Train Operator Blames Disaster on Firefighters
Says they inadvertently shut off power to brakes during earlier fire
By John Johnson, Newser Staff
Posted Jul 9, 2013 12:25 PM CDT
Charred tanker cars are piled up in Lac-Megantic, Quebec, Tuesday.   (AP Photo/THE CANADIAN PRESS,Jacques Boissinot)

(Newser) – The company that owns the runaway train that decimated the heart of a small Quebec town thinks firefighters working on it hours before the crash are to blame, reports CNN. The firefighters put out a fire aboard the train when it was parked in the town of Nantes. While doing so, "they shut down the engine that was maintaining the brakes that were holding the train," Edward Burkhardt of the Montreal, Maine & Atlantic Railway tells CTV. "They didn’t do that on purpose, this was inadvertent." At some point after the fire was out, the train began rolling on its own toward nearby Lac-Megantic, picking up speed as it went because it's a downhill journey. By the time it reached the town, a distance of 8 miles, the driver-less train was out of control.

The Nantes fire chief, meanwhile, tells Reuters that its crew informed an MMA dispatcher of exactly what it did while extinguishing the blaze. "We were there for the train fire," he says. "As for the inspection of the train after the fact, that was up to them." As of today, 13 people were confirmed dead and up to 50 were missing, reports the Montreal Gazette. Canadian transportation officials say it will be awhile before the investigation is complete.

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Showing 3 of 51 comments
Jul 13, 2013 12:49 PM CDT
If the rail company had manned the train, this would never have happened. Failure to use common sense destroyed the heart of Lac Megantic, and killed scores of people. Technology is no substitute for a human being. Who in their right mind walks away and leaves a trainload of volatile material unattended?
Jul 10, 2013 6:57 AM CDT
I am not clear on all of the facts of the first fire. However, the firemen are in charge of the scene. If they evacuated the train for the safety of the employees and were told to shut the train down. The conductor and engineer did what they were ordered to do by the FD. Responsibility of the train falls on the FD at that point. Obviously the train company has a vested interest in saving money and if the first fire was being fought for a long period of time then I can see the company pulling their employees from that train and sending others back out when the scene is released. It is also obvious that the railroad company had not gotten the ok to get back in the train and resume control since it was not occupied when it started to roll away. I can see the air lines bleeding off and the brakes releasing after they were set. Sounds to me as if the FD didn't get with the conductor of the train to see about setting the hand brakes on a few of the cars. A train is a machine after all and like all machines, parts fail. Is it possible the brake system failed. If the brake system failed, could the fire have damaged it? I know that if an engine sits for a period of time in a rail yard, the newer ones anyway will start and stop running as needed. I would, if on the FD, have asked the conductor after shutting the engine down if there should be anything else done to secure the train in place since very few of us would know anything about the operation of a train.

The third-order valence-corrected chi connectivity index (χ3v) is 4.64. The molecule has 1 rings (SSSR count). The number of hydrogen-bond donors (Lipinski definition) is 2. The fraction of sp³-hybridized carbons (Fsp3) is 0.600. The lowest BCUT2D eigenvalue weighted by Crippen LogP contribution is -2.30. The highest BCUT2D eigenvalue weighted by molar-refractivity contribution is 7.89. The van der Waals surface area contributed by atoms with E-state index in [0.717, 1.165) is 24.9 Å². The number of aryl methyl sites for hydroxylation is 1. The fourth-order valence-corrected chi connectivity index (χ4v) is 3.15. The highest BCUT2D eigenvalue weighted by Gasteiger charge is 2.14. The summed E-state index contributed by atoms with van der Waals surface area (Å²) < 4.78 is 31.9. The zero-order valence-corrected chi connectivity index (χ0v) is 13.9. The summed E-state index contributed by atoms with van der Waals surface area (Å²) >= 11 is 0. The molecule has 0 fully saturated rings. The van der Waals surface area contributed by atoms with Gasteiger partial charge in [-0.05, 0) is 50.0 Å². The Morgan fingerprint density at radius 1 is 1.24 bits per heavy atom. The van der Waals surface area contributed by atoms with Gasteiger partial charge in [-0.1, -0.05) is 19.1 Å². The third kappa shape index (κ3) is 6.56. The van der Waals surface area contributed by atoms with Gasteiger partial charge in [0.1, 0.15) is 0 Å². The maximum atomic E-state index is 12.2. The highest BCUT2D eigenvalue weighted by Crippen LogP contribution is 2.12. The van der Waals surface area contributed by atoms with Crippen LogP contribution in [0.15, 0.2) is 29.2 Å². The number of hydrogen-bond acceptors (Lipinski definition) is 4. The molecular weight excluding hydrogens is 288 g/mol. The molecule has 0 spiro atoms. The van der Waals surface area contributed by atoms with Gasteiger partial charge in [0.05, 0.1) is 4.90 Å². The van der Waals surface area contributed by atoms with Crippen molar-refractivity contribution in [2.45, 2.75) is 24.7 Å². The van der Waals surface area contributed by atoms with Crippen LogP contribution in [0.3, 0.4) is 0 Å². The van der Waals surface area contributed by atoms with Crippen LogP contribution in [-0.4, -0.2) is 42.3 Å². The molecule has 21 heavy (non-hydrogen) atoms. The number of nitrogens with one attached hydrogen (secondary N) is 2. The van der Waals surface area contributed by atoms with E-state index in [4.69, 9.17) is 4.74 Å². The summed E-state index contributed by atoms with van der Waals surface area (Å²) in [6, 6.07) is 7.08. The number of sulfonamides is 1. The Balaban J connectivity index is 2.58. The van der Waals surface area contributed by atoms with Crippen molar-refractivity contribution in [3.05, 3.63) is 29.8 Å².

Jul 10, 2013 1:53 AM CDT
Something here seems really wrong from a maintenance standpoint. As a facility engineer I understand compressed air systems, and here is what I'm referring to: There is a main air line running from the engine to each car, pressurized by an air compressor in the engine. This line charges air tanks located in each car. There is a check valve on these tanks, so if the engine air pressure fails, the tanks remain charged. Then, there is another line running from the engine to control valves on each car. If the pressure in this second line is high, its air can also be used to fill the air tanks. More importantly, if it is high the car control valves sense this and release/exhaust pressure in the brake cylinders of all the brakes, which are otherwise held in place by the air pressure from the individual tanks in each car. If the pressure in that second line drops, the control valves sense this, and route high pressure from the individual car tanks to the brake cylinders, applying the brakes. It is supposed to be fail-safe in that way. Make sense so far? Now, if the engine is shut down, nothing should have changed, because the main air tank on the engine is full, and all the car air tanks are full. The system should have been set so the second control air line had low pressure, making the control valves open and allow high pressure air to flow from the car tanks to the car brake cylinders, applying the brakes indefinitely. For the brakes to disengage at some point after the engine was shut down, however, means that the air tank on the engine had to bleed pressure from some seal or fitting, and also the car tanks, control valves, and/or brake cylinders had to also bleed pressure from some seal or fitting. There are no other ways for air to escape and the brakes to release. Lastly, this had to be known, since there would have been no other reason to leave an engine running other than to compensate for leaks in the system.